San Diego

Superheroes fight trash in City Heights

Cindy “The Quake” Lapio and “The Pewter Dragon”

By Mike Madriaga

Martial arts instructor Matt Armstrong and his “Trash-Vengers” crew picked up thousands of pounds of trash from their Azalea Park streets and canyons in the last couple of years — free of charge.

On June 5 at about noon, I rolled with Armstrong and his buddy Cindy Lapio — half of the Trash-Vengers that some refer to as a “vigilante” cleanup crew — to help pick up around their City Heights neighborhood located by Fairmount Avenue between University and Home avenues.

Armstrong found a green bag in the bushes. “It’s got toilet paper …. ohhh look at this: diabetic medicine,” he said. “I use this [for my diabetes].”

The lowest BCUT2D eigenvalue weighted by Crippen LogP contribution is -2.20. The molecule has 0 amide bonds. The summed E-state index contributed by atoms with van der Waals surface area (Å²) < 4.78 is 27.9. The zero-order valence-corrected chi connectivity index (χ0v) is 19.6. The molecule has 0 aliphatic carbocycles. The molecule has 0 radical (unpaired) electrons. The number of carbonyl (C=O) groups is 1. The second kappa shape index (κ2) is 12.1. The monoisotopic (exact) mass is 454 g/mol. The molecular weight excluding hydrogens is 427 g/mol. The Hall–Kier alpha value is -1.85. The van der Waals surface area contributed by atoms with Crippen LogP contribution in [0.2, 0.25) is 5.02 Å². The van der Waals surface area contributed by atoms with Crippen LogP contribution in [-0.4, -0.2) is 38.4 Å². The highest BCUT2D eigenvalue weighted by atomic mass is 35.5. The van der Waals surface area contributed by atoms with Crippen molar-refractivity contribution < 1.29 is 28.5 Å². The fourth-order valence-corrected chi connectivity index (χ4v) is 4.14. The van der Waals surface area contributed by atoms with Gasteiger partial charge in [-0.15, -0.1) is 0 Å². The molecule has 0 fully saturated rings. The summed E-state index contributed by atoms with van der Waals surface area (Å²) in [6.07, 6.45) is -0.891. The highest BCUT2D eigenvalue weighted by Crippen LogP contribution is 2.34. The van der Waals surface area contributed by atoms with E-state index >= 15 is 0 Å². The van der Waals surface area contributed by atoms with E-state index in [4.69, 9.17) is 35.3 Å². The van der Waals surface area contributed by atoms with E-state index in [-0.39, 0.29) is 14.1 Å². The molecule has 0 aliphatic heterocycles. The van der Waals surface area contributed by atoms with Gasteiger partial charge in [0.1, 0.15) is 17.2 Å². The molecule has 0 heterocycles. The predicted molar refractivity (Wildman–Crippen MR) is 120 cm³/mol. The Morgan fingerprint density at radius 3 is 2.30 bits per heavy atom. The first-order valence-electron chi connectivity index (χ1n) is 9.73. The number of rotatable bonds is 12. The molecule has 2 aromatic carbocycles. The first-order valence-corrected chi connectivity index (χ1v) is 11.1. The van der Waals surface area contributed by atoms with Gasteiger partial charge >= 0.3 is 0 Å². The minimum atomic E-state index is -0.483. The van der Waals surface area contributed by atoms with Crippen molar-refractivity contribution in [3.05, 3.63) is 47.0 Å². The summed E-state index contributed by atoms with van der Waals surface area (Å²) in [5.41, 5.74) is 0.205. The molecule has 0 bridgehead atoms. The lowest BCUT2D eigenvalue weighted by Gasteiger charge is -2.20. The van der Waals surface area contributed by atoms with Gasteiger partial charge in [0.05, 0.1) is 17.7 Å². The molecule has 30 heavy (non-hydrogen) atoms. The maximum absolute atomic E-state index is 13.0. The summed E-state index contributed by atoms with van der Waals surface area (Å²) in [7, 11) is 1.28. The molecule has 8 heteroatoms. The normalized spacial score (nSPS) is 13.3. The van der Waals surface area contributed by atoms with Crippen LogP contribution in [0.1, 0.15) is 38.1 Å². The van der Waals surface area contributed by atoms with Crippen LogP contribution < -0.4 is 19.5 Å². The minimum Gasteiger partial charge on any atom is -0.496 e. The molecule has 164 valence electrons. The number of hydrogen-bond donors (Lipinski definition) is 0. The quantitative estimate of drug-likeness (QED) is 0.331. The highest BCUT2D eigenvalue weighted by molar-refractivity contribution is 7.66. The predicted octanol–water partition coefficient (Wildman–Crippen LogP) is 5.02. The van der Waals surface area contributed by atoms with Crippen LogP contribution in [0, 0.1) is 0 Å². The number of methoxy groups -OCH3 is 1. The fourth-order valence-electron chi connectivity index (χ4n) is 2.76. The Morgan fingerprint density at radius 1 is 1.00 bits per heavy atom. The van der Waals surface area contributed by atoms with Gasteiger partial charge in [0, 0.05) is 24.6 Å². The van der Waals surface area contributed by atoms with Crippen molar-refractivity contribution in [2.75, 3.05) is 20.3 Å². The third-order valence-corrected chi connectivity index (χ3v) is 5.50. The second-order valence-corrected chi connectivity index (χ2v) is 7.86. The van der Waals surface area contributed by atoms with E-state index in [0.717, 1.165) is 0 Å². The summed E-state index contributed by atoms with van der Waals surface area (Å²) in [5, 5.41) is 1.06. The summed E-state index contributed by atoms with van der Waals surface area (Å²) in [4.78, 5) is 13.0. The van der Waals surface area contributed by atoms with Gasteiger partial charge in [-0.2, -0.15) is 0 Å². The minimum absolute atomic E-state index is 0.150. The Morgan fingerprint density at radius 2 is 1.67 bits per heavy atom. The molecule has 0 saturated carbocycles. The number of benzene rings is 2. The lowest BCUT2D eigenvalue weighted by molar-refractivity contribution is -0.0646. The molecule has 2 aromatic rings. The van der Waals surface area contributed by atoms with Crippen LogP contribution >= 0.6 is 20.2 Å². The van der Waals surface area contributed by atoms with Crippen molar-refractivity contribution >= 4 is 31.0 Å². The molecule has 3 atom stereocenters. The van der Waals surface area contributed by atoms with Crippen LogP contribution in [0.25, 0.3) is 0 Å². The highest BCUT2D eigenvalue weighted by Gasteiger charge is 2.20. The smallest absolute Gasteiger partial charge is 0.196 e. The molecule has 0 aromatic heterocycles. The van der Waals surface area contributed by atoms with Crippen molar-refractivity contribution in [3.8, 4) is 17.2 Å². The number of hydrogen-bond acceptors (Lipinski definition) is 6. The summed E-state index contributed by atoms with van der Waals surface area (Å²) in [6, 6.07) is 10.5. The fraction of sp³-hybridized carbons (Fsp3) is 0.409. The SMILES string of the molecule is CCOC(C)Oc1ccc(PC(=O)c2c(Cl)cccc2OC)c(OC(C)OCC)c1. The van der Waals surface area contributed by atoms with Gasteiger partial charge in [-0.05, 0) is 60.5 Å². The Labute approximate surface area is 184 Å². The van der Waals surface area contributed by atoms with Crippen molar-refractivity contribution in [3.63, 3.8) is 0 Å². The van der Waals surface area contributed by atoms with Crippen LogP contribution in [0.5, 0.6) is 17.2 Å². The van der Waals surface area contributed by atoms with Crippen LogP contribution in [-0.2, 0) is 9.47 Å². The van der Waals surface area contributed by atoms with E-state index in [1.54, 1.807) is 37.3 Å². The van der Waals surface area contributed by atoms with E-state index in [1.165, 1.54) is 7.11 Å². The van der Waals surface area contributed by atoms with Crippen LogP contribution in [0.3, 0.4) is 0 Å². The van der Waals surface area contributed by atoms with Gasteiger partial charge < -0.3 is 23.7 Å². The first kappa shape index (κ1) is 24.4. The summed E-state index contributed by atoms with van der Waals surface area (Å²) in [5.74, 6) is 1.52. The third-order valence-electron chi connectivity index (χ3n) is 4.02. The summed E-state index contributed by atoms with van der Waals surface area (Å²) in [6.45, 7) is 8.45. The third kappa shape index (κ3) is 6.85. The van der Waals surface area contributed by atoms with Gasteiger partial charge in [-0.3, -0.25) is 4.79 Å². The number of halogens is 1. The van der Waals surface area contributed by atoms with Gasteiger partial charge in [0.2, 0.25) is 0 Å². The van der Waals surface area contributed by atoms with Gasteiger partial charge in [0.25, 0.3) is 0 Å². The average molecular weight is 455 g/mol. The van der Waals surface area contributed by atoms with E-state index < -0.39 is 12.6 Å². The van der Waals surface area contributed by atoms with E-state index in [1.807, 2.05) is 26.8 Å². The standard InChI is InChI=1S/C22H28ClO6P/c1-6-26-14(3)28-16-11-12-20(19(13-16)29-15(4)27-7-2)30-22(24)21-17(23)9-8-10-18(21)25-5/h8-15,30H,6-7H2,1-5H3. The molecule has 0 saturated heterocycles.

“It’s abandoned,” Lapio said, “…. it’s not like we can go find them and give it back to them.”

Armstrong and I examined the box of medicine which appeared new. “Are those needles,” I asked; “Yeah those are needles, and it’s got medicine in all of them [vials],” he responded. “This is expensive too.” As Matt disposed of the box, two kids from Clark Monroe Middle School walked by us on the sidewalk of 43rd Street.

We moved on to pick up trash at the trailhead of Manzanita Canyon which is also known as The Manzanita Gathering Place, and the adjoining dirt lot that extends to the backside of Aiwa Auto Repair Inc. at the intersection of Fairmount Avenue and Thorn Street. “Mike, be careful where you step,” Armstrong said, as my foot grazed a pile of human feces and toilet paper.